3) Dangerous Drugs/Psychotropic Substances Store: This area is meant for storing dangerous drugs/psychotropic substances, thus should be kept under lock and key in a special room/cabinet with an alarm system.
4) Cold Room/Pharmaceutical Refrigerator/Freezer Area: This area should be provided based on the functionality of the hospital. It should be present within the drug store for storing drugs that require low storage temperature (like vaccines, antisera, and other biological products). Every cold room/pharmaceutical refrigerator/freezer should be equipped with a computerized temperature recorder system.
5) Intravenous (IV) Fluid Store: This area should be adequately spaced to accommodate hemodialysis and peritoneal dialysis solution, and intravenous solutions. The space should also be sufficient for using the forklift.
6) Surgical Store: This area is designed for storing bulk surgical/consumable/disposable items /X-ray films. It should have adjustable, modular, and heavy-duty open racks. It should be provided with adequate space to accommodate bulky items.
7) Non-Drug Bulk Store: This area is designed for storing dispensing bottles, containers, labels, and envelopes. It should have adjustable, modular, and heavy-duty open racks. It should be provided with adequate space to allow easy movements.
Store with Special Requirement
1) Inflammable Store: This area should be located at a minimum of 10 feet distance away from other adjacent buildings. It should be designed for storing inflammable items (ethanol, methanol, acetone, etc.) and should be equipped with fire fighting equipment, smoke detectors, and exhaust fans for proper ventilation. The location and design of an inflammable store should provide maximum air circulation so that the accumulation of fumes or gases can be avoided. Spar-proof switches should be present outside the room.
2) Corrosive Items Store: This area should be designed for the storage of corrosive items ( such as phenols and hypochlorites). It should be equipped with special plumbing and drainage system, and an eye wash station.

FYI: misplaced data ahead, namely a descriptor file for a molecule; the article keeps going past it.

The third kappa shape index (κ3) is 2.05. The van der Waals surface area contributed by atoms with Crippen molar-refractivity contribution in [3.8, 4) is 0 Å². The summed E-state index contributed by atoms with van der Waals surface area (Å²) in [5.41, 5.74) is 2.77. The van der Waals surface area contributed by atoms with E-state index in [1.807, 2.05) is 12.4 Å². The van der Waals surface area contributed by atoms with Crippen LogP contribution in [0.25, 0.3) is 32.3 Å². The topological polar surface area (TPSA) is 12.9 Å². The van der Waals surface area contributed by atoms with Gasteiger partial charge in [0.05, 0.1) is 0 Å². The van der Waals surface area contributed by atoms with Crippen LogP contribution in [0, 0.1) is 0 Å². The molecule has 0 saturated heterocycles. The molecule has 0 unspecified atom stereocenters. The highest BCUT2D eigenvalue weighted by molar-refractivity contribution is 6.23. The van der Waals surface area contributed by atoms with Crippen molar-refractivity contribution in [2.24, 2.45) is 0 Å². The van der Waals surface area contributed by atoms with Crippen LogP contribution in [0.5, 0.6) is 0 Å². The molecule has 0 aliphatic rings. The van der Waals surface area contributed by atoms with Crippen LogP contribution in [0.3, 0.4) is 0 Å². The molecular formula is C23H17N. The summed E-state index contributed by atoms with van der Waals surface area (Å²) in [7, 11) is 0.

3) Medical Gas Store: This area should be designed for the storage of portable medical gas cylinders. The floor should be reinforced to bear the weight of heavy gas cylinders. Loading and unloading areas should be made present and sheltered well. The bay should be constructed to enable direct loading and unloading of goods. All electrical facilities should fulfill the requirements of the Fire Fighting and Rescue Departments and the Department of Environment. Proper ventilation should be maintained.
4) Quarantined Item Store: A designated area or cabinet should be provided and clearly labeled.
5) Non-Conformance/Condemned Item Store: Designated store/cabinet for expired, obsolete, or damaged items should be provided prior to disposal.
Floor Space Requirements
The hospital pharmacy floor area depends on the range of its operations, number of divisions, medicaments manufactured, the number of patients served (out-patient pharmacy), the number of indoor patients, strength of the pharmacy staff, etc. The floor space should be in accordance with the norms laid down by the Drugs and Cosmetics Act (under Schedule M). The floor area should be a minimum of 250m 2. The area requirements increase to 10m 2 per bed for 100 beds, 6m 2 per bed for 200 beds, and at least 5m 2 per bed for larger hospitals. Teaching institutes demand a greater area.
The hospital pharmacy comprises many departments as per the setup of the hospital. In a small set-up, it has a dispensing department and a medical store; while in a big set-up, it has manufacturing, quality control, and clinical pharmacy departments also.
The number of pharmacy staff members relies on the following factors:
1) Number of beds,
2) Service-out-patients and in-patients,
3) Whether the pharmacy is involved in manufacturing drugs or formulations, and
4) Whether the pharmacy is involved in stocking and dispensing surgical and laboratory supplies.
A hospital pharmacy should appoint the following staff personnel:
1) One member as the Chief pharmacist or Director.
2) At least 4 registered pharmacists in smaller hospitals so that one pharmacist handles 60 patients. Total patients involve (both in-patients and out-patients).
3) a Sufficient number of assistants, attendants, and sweepers.
4) Pharmacist-cum-clerk or clerks depending on the hospital size.
5) A hospital pharmacy manufacturing drugs and formulations should have manufacturing chemists and analytical chemists supported by additional assistant pharmacists.
6) For 50 bedded, 100 bedded, 200 bedded, 300 bedded, and 500 bedded hospitals, 3, 5, 8, 10, and 15, respectively pharmacists are needed. In big hospitals, one pharmacist is recommended for 133 patients.
The Chief Pharmacist or Director should be a postgraduate degree holder in pharmacy (preferably in pharmacology or hospital pharmacy). The manufacturing chemist is required to have graduated in pharmacy and hold experience in manufacturing drugs and formulations for at least 18 months. The analytical chemist should be a postgraduate in pharmaceutical chemistry or analytical chemistry. Registered pharmacists and pharmacists – cum-clerk require a diploma in pharmacy and registration in-state pharmacy council.
Final Year B Pharm Notes, Syllabus, Books, PDF Subjectwise/Topicwise
शैक्षणिक वर्ष 2022-23 मधील तांत्रिक व्यावसायिक अभ्यासक्रमांना प्रवेशासाठी लागणारी आवश्यक प्रमाणपत्रे
Dr Yellapgrada Subba Rao
Monkeypox updates: Home care